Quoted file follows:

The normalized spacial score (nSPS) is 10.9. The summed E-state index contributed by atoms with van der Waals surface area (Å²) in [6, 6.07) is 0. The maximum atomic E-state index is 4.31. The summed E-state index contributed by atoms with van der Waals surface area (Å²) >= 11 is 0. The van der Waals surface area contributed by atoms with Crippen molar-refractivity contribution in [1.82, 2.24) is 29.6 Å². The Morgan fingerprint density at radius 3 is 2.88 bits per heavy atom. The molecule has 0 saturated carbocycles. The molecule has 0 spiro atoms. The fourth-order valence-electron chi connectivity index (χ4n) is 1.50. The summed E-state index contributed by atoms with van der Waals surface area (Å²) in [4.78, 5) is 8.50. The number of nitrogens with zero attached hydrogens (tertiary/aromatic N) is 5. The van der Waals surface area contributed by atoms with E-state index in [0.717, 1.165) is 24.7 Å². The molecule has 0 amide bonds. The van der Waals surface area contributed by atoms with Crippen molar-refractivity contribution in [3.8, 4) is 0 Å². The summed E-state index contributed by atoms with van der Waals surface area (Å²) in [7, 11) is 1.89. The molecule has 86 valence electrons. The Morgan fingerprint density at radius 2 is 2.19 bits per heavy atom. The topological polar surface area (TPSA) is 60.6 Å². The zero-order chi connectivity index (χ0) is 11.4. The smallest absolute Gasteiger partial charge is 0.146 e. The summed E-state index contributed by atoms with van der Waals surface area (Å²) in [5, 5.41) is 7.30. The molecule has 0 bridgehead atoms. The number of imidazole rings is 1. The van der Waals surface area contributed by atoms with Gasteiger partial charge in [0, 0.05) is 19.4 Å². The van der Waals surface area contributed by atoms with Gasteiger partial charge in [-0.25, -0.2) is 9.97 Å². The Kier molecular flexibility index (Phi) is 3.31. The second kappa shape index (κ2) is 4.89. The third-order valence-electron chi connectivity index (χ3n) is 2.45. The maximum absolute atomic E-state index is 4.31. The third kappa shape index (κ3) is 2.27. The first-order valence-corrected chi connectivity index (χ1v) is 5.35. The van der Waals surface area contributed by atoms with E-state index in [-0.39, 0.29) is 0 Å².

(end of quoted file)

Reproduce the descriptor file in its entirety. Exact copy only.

The normalized spacial score (nSPS) is 10.9. The summed E-state index contributed by atoms with van der Waals surface area (Å²) in [6, 6.07) is 0. The maximum atomic E-state index is 4.31. The summed E-state index contributed by atoms with van der Waals surface area (Å²) >= 11 is 0. The van der Waals surface area contributed by atoms with Crippen molar-refractivity contribution in [1.82, 2.24) is 29.6 Å². The Morgan fingerprint density at radius 3 is 2.88 bits per heavy atom. The molecule has 0 saturated carbocycles. The molecule has 0 spiro atoms. The fourth-order valence-electron chi connectivity index (χ4n) is 1.50. The summed E-state index contributed by atoms with van der Waals surface area (Å²) in [4.78, 5) is 8.50. The number of nitrogens with zero attached hydrogens (tertiary/aromatic N) is 5. The van der Waals surface area contributed by atoms with E-state index in [0.717, 1.165) is 24.7 Å². The molecule has 0 amide bonds. The van der Waals surface area contributed by atoms with Crippen molar-refractivity contribution in [3.8, 4) is 0 Å². The summed E-state index contributed by atoms with van der Waals surface area (Å²) in [7, 11) is 1.89. The molecule has 86 valence electrons. The Morgan fingerprint density at radius 2 is 2.19 bits per heavy atom. The topological polar surface area (TPSA) is 60.6 Å². The zero-order chi connectivity index (χ0) is 11.4. The smallest absolute Gasteiger partial charge is 0.146 e. The summed E-state index contributed by atoms with van der Waals surface area (Å²) in [5, 5.41) is 7.30. The molecule has 0 bridgehead atoms. The number of imidazole rings is 1. The van der Waals surface area contributed by atoms with Gasteiger partial charge in [0, 0.05) is 19.4 Å². The van der Waals surface area contributed by atoms with Gasteiger partial charge in [-0.25, -0.2) is 9.97 Å². The Kier molecular flexibility index (Phi) is 3.31. The second kappa shape index (κ2) is 4.89. The third-order valence-electron chi connectivity index (χ3n) is 2.45. The maximum absolute atomic E-state index is 4.31. The third kappa shape index (κ3) is 2.27. The first-order valence-corrected chi connectivity index (χ1v) is 5.35. The van der Waals surface area contributed by atoms with E-state index in [-0.39, 0.29) is 0 Å².